Continue reading
813 Hits

Marijuana Causes Dry Mouth: Why it Matters

As the use of marijuana for medicinal purposes, and in some states recreational purposes, becomes more widespread, it’s important to look into one of the most well-known side effects of its use. Dry mouth, or xerostoma in the medical and dental community, occurs for many reasons. It can be a side effect of medication, a medical condition or the result of using marijuana.

Continue reading
109 Hits

New Study Shows Link Between Feelings of Purpose in Life and Better Sleep

 New research from a study conducted at Northwestern University in Chicago has found that a sense of purpose in life could help people sleep better. The study looked at over 800 people ages 60 to 100. Question about sleep quality and motivations in life were the core focus of the study and the researchers discovered that those who felt their lives had more meaning were actually less likely to have sleep apnea and restless leg syndrome along with a higher quality of sleep overall. The new study was published in the journal of Sleep Science and Practice.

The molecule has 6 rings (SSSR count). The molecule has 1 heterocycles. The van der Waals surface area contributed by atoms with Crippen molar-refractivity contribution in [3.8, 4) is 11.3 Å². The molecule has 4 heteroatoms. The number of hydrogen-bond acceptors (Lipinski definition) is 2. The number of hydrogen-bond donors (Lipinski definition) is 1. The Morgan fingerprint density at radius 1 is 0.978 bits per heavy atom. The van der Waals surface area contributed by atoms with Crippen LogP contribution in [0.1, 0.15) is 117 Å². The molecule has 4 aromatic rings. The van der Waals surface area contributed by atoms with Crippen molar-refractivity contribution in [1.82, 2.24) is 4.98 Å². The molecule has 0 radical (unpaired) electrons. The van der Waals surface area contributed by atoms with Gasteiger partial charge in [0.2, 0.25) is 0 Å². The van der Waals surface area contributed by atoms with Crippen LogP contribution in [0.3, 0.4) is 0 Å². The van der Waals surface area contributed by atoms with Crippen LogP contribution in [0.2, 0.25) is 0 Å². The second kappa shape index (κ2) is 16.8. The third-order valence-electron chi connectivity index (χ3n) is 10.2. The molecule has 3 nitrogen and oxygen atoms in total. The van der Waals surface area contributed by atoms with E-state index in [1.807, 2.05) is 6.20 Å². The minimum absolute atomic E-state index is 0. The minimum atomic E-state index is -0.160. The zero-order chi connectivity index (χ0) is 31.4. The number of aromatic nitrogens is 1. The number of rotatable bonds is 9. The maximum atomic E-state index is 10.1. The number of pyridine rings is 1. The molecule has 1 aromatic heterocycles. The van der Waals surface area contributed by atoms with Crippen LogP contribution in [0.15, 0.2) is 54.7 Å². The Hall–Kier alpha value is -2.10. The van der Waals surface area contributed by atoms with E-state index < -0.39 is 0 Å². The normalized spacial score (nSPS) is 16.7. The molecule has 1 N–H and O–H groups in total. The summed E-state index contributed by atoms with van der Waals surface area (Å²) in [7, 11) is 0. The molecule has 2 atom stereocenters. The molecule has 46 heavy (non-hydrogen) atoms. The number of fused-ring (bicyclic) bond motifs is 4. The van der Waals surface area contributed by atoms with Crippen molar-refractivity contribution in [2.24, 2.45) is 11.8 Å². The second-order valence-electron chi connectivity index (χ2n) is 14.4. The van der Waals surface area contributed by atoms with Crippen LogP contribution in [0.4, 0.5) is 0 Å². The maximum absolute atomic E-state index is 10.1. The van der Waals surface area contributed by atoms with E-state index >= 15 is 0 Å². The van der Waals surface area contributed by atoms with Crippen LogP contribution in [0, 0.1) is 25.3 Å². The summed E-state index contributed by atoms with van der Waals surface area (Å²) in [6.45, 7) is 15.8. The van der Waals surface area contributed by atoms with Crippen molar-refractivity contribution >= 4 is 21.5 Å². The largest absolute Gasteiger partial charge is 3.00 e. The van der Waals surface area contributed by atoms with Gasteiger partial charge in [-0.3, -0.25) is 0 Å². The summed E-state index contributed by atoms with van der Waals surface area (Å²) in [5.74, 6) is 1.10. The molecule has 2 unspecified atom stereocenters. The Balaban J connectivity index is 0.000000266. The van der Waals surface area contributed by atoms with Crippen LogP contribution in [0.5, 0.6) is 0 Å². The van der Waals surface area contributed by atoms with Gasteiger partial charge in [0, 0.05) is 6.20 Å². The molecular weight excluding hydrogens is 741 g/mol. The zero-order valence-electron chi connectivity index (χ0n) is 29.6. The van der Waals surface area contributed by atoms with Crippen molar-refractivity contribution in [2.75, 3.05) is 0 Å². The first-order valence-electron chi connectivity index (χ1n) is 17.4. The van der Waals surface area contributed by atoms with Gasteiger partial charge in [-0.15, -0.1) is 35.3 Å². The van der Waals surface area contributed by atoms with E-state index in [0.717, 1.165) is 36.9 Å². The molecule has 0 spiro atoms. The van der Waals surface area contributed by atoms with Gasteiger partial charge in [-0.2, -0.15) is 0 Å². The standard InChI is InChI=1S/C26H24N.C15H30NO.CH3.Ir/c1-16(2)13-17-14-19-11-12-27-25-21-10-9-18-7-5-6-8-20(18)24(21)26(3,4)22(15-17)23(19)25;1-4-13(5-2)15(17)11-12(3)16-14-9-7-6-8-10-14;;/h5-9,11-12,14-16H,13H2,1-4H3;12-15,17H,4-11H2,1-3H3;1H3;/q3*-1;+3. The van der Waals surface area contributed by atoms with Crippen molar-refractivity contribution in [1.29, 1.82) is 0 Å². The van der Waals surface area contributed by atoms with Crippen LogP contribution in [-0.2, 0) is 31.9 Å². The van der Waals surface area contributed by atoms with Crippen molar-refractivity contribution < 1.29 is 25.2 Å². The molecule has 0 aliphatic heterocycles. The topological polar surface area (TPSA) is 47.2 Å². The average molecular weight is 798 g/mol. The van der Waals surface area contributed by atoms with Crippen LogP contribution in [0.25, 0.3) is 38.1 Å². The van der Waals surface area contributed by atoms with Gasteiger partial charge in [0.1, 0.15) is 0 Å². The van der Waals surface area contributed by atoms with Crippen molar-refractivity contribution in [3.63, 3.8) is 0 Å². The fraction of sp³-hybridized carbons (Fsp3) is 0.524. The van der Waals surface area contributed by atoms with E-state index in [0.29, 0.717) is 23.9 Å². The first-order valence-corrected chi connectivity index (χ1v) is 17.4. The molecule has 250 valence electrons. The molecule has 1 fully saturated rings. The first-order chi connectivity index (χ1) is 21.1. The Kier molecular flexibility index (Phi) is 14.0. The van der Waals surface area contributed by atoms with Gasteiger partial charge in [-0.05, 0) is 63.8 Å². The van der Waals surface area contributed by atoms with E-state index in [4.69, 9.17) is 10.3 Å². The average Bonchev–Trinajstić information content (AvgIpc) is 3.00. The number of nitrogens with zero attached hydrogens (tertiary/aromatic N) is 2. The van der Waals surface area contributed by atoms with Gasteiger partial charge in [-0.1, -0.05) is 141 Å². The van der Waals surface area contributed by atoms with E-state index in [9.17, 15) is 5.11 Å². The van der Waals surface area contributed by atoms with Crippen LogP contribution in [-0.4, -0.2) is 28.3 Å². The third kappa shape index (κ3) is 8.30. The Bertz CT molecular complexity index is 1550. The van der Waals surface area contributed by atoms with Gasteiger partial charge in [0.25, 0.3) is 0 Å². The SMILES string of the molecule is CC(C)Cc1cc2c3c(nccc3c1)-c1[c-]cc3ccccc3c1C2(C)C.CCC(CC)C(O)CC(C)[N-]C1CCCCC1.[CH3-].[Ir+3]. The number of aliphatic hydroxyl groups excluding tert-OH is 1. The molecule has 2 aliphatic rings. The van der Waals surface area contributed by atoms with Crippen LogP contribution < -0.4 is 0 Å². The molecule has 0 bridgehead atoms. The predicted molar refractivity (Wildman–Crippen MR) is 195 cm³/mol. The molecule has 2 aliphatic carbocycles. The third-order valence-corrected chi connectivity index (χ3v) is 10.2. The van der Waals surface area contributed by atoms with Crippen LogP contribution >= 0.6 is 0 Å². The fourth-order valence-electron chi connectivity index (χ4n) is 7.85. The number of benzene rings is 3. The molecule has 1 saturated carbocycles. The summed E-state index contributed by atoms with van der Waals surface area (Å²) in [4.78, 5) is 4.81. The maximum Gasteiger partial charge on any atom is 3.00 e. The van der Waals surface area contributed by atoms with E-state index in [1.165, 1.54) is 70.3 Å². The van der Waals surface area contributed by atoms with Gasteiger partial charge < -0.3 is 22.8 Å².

Continue reading
219 Hits

Walks on the Beach May Help Improve Dental Anxiety

 Most people dread going to the dentist for even the most common treatments, but what if you could transport yourself to another world during the procedure? Researchers at the University of Plymouth set out to discover if using virtual reality in a dental setting could help improve patient experience and their findings were very interesting.

The study separated participants into three groups. The first group, the control group, received their dental treatments as usual with no distractions or interventions. The second group used a virtual reality headset to stroll through the streets of a random city during their procedure. The third group wore the virtual reality headsets and walked along a beach in Devon, England.

Continue reading
313 Hits

For Some Couples it Feels Like Snoring Should be Grounds for Divorce